The bonds that hold the atoms in metals together are often described as being built upon metal ions that are floating in a sea of electrons. This is because the electrons in the outer shells, or valence shells, of metals are loosely held. The valence electrons are free to move from one atom to another.
The forces of attraction between the negatively charged electrons and the positively charged atoms that have given up valence electrons are what hold the metal together in what is often referred to as a network or array of atoms. The network extends throughout the metal and gives it its strength.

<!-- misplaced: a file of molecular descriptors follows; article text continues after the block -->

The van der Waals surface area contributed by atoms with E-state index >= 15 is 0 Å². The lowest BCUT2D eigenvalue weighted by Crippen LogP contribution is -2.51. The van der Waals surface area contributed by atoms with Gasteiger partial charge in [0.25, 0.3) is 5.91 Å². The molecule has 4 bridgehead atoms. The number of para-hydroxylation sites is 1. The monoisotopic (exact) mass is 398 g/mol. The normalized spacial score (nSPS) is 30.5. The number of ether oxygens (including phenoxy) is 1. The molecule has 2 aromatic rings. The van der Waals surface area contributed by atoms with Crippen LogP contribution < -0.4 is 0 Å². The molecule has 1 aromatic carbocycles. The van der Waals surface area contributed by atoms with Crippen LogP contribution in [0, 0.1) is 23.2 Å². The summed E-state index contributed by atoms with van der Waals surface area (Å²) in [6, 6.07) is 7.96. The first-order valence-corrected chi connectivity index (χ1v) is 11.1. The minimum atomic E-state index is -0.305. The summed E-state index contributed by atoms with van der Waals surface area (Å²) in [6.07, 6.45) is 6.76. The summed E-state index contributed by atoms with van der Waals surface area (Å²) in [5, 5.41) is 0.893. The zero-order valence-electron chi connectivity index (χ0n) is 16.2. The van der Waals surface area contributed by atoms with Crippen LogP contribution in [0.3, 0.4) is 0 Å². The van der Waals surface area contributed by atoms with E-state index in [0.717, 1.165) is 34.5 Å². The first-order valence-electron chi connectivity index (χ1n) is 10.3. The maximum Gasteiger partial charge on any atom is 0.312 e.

The ability of the valence electrons in metals to move freely and be shared between atoms is what gives metals some of their particular characteristics, such as malleability and the ability to conduct both heat and electric current.